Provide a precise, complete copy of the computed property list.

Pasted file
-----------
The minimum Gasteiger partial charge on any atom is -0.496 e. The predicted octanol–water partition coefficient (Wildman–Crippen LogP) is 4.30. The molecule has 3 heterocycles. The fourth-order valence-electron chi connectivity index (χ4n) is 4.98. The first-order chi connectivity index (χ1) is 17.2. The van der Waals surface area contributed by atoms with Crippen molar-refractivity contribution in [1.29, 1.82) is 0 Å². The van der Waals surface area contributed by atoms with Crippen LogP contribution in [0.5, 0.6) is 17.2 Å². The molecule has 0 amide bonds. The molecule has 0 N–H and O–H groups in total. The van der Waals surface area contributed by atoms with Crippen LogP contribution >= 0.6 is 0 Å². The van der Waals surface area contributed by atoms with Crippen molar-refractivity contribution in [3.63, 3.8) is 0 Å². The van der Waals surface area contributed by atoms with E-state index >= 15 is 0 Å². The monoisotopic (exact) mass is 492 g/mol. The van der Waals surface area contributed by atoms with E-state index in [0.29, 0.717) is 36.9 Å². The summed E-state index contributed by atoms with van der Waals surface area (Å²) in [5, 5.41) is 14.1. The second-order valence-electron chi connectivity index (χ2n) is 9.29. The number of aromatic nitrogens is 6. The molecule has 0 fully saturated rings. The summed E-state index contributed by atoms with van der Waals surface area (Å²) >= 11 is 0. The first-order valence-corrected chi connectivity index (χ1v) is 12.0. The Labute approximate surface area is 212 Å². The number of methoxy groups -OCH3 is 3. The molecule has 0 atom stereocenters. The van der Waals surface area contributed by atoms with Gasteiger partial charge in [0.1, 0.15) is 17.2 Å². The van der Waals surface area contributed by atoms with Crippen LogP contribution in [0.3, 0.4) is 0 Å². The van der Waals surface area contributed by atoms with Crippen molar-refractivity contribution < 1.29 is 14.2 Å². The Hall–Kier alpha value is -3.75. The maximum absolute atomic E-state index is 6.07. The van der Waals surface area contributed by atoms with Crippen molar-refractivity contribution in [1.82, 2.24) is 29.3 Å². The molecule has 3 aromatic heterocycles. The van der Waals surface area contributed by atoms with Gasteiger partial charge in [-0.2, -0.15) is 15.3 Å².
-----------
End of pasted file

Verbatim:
The minimum Gasteiger partial charge on any atom is -0.496 e. The predicted octanol–water partition coefficient (Wildman–Crippen LogP) is 4.30. The molecule has 3 heterocycles. The fourth-order valence-electron chi connectivity index (χ4n) is 4.98. The first-order chi connectivity index (χ1) is 17.2. The van der Waals surface area contributed by atoms with Crippen molar-refractivity contribution in [1.29, 1.82) is 0 Å². The van der Waals surface area contributed by atoms with Crippen LogP contribution in [0.5, 0.6) is 17.2 Å². The molecule has 0 amide bonds. The molecule has 0 N–H and O–H groups in total. The van der Waals surface area contributed by atoms with Crippen LogP contribution >= 0.6 is 0 Å². The van der Waals surface area contributed by atoms with Crippen molar-refractivity contribution in [3.63, 3.8) is 0 Å². The van der Waals surface area contributed by atoms with E-state index >= 15 is 0 Å². The monoisotopic (exact) mass is 492 g/mol. The van der Waals surface area contributed by atoms with E-state index in [0.29, 0.717) is 36.9 Å². The summed E-state index contributed by atoms with van der Waals surface area (Å²) in [5, 5.41) is 14.1. The second-order valence-electron chi connectivity index (χ2n) is 9.29. The number of aromatic nitrogens is 6. The molecule has 0 fully saturated rings. The summed E-state index contributed by atoms with van der Waals surface area (Å²) >= 11 is 0. The first-order valence-corrected chi connectivity index (χ1v) is 12.0. The Labute approximate surface area is 212 Å². The number of methoxy groups -OCH3 is 3. The molecule has 0 atom stereocenters. The van der Waals surface area contributed by atoms with Gasteiger partial charge in [0.1, 0.15) is 17.2 Å². The van der Waals surface area contributed by atoms with Crippen LogP contribution in [0.3, 0.4) is 0 Å². The van der Waals surface area contributed by atoms with Crippen molar-refractivity contribution < 1.29 is 14.2 Å². The Hall–Kier alpha value is -3.75. The maximum absolute atomic E-state index is 6.07. The van der Waals surface area contributed by atoms with Crippen molar-refractivity contribution in [1.82, 2.24) is 29.3 Å². The molecule has 3 aromatic heterocycles. The van der Waals surface area contributed by atoms with Gasteiger partial charge in [-0.2, -0.15) is 15.3 Å².